Thursday, 27 January 2011: 9:00 AM
612 (Washington State Convention Center)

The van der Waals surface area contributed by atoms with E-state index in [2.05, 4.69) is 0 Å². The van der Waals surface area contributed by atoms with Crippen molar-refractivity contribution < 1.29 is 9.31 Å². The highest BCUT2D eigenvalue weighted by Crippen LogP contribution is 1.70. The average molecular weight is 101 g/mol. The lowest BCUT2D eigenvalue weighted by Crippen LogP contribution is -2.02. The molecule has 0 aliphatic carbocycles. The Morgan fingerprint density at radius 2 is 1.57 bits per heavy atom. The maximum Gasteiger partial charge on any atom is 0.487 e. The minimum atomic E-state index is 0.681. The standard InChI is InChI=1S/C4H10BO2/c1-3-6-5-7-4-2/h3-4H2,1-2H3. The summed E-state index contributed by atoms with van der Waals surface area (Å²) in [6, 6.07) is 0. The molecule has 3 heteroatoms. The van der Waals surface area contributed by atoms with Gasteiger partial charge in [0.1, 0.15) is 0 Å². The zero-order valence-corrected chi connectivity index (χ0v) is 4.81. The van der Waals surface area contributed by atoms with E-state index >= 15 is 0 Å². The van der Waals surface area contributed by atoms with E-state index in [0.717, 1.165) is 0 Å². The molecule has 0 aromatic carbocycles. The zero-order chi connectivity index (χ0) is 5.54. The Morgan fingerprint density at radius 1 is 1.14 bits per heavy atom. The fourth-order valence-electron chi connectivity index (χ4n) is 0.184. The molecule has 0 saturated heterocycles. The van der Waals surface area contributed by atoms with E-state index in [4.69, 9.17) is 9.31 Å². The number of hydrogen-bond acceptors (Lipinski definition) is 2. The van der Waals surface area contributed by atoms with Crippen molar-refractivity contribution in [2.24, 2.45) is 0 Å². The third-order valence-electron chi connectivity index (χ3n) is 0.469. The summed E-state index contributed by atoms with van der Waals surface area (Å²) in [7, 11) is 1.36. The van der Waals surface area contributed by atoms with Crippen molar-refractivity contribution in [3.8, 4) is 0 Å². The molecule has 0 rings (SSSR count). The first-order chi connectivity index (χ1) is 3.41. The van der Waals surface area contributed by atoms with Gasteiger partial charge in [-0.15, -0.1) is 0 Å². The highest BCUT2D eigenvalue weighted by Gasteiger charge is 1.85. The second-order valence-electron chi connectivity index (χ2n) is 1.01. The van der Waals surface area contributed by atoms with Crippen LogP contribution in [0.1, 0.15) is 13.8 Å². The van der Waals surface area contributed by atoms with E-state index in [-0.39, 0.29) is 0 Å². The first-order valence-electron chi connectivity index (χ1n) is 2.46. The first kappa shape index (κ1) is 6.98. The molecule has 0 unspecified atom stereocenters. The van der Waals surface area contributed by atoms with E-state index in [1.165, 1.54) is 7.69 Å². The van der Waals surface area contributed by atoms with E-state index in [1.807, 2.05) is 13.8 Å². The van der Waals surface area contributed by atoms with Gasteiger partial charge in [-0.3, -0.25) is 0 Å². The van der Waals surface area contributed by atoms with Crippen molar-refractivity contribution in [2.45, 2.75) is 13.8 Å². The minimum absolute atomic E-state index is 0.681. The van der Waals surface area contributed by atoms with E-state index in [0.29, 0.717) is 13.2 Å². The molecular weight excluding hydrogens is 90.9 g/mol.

This study addresses the impact of Atmosphere-Ocean General Circulation Model's (AOGCM) biases on the accuracy of Regional Climate Modeling (RCM) impact studies. We have analyzed AOGCM model outputs from the World Climate Research Programme's (WCRP's) Coupled Model Inter-comparison Project phase 3 (CMIP3). Most of the AOGCMs outputs show subtropical warm SST biases over the eastern oceanic boundaries. In particular, offshore of California and the Baja California Peninsula the modeled coastal SSTs are higher than observations by ~ 3-5°C with seasonal fluctuations and the warmest biases occurring between May and November. Our hypothesis is that such AOGCM SST biases will have a significant impact on simulated climate change and variability for climate parameters over the Great Basin in the western U.S. Thus, a principal question is to what extent the AOGCM SST fields need to be improved by, for example, using first order fixes, bias correction, and/or proscribing observed values to increase the accuracy of dynamically downscaled simulations. To address this question, a regional climate model (RCM) based on high-resolution WRFV3.1.1 (36 and 12 km) was integrated for a period of 1998-2007 using CCSM3 forcing with and without corrections of the SST biases. We have replaced the AOGCM SSTs with NCEP optimum interpolation (OI) SST. Even though inconsistencies in the evolution of atmospheric processes may have appeared due to the new SSTs, this approach allowed us to easily evaluate whether a priori corrections of the SST would significantly affect RCM outputs locally and remotely. Our results indicate that the precipitation fields over the Great Basin significantly change and are between 25-50% larger when the observed SSTs are used compared to the CCSM3 SSTs. An in depth analysis is presented to address the physical connections associated with such rainfall changes.
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